One thing I want to talk about is Kingdom Hearts, the video-game franchise you star in, in voice form. It’s been coming out with new installments since 2002, and it’s still going. In some ways, you could argue that’s your most famous role because it’s such a huge franchise.
There was this great moment when I did [John Logan’s play] Red [in Philadelphia] and we had a student field-trip performance. It was all sixth and seventh graders in the audience, and they did a Q&A afterwards. The play’s about Mark Rothko and painting, and every question was a variation of, “When is Kingdom Hearts 3 coming out?” I was like, “Wow, this game is really persistently popular!”
How’d you get the gig?
We first did it in 2001. I think they just offered it to me, and now we’ve done like eight various ones. I played the first two and then when I got to college, there was one year where I played a lot of Halo, and I was like, “I should not make this a habit.”
And the character gets older with you.
And then he gets younger! So around the second and the 2.5 one, I had to make sure I could make the voice go down to age 11, which is a challenge. But in the third one, we did Kingdom Hearts 2 in 2005, and I think it’s a 120-hour game. We did sessions for many months, and the first time I went in there, the Japanese producers brought in this big vision board with four timelines: “Your character goes in a portal back to the past, and there’s this other planet” … very complicated stuff. I like that it kind of subtly gets kids ready for very complex plot structures.
When did you decide you wanted to jump back into the screen game?
I was always ready to go back to doing it. I loved living in NYC and enjoyed doing theater. I was doing Red in Philadelphia. L.A. is a great city, but it’s really easy if you grow up there and then move to NYC to be like, “Oh, this is a real city! I’m going to be here all the time!” When I was doing Red my agent was like, “Can you please move back to L.A. for a time?” It’s so hard to be around for meetings and auditions and everything. I spent more time there starting in like, 2013, and that’s how Spoils and Alpha House happened and Entourage and everything, so since 2013, it’s been a pretty nice string of things.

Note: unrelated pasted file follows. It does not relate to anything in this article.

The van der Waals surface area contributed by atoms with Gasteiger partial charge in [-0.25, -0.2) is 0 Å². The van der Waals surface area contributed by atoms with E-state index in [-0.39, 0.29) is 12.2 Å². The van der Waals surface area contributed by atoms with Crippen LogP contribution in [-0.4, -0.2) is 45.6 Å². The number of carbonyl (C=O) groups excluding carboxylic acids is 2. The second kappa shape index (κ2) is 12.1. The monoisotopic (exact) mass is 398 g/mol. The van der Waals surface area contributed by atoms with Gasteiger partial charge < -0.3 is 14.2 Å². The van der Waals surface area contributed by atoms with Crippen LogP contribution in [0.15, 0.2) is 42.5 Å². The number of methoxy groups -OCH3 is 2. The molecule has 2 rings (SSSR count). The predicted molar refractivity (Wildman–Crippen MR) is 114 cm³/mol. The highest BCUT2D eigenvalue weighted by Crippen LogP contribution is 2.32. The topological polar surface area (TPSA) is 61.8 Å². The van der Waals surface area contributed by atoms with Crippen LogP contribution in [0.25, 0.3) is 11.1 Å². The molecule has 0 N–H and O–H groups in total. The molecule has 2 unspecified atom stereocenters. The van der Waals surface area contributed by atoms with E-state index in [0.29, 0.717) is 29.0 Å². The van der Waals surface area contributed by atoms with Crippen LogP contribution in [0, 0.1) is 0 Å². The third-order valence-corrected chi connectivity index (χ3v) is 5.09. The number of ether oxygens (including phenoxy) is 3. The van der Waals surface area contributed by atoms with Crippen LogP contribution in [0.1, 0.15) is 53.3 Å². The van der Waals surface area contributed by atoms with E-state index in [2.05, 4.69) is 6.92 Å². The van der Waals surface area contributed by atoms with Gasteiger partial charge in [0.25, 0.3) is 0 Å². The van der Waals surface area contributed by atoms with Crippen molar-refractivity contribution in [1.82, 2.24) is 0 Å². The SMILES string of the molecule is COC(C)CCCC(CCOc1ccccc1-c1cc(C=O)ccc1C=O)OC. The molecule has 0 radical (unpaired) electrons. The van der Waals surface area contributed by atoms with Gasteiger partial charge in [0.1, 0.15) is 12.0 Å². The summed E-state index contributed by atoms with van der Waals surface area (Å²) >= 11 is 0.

Let’s talk about Silicon Valley. How did it come to be?
I auditioned for it last fall and didn’t know a lot about the character. The audition scene was just the coffee-bar scene with T.J. [Miller] and we have the brief exchange. I didn’t know until we got to the table read and I got the scripts for all the episodes that he would be a VR guy and he’d have all this stuff. This character’s dominant trait is he’s a guy who wants to feel good all the time, and when he doesn’t feel good it’s confusing and upsetting, so he has to find out how to start feeling good again. In the scene before he gets them to agree to his offer, he’s like, “I was feeling sad! And then I was feeling mad! And then I was feeling bad! And then I had a sandwich and I started feeling good again!” He’s living in the moment, so I zeroed in on that.
When did you start growing the beard? It’s perfect for the character.
It ended up working! I didn’t know if it would work for the character, but [Silicon Valley creator] Mike Judge was like, “Go with it.” It ended up going well with the Hawaiian shirts and flip-flops and all that.
When did you start the beard?
It started with Entourage two years ago. I’d shaved it since then, but on [the ITV series] Oasis I was a weed farmer in the future, so I thought, “Oh, this feels appropriate.” If Oasis goes on and we do more Silicon Valley, I’ll end up keeping it for the next year or so.
How much is script-based in Silicon Valley and how much is riffing?
It’s pretty scripted. Most of the riffing is just tags on the end. Everyone is great. Zach Woods took the cake for being the hardest not to crack up at, because that character is so innocent and he’d always say the darkest shit at the end. I hope the line made it in when Richard was like, “He got you pajamas!” and then Jared goes, “Once they have your clothes off, they can do anything.” He throws in the weirdest stuff at the end.
What do you want to do next?
I’ve had all these great opportunities to do these indie projects, and Spoils is a mini-series, but I’m really interested in getting on a show that runs for a couple of seasons and to dig into a character that way. Also, to provide a little bit more predictability to where in the world I’m gonna be. The last five years have been great because I’ve been working a lot, but it’s been like: Tampa, Charlotte, Dallas, Toronto, all these random places. It’s fun doing that, but to have something where half the year I’m in this city doing this thing actually frees you up to be more adventurous the rest of the year. I can focus on getting some of my stuff produced and just moving toward the future.
This interview has been edited and condensed.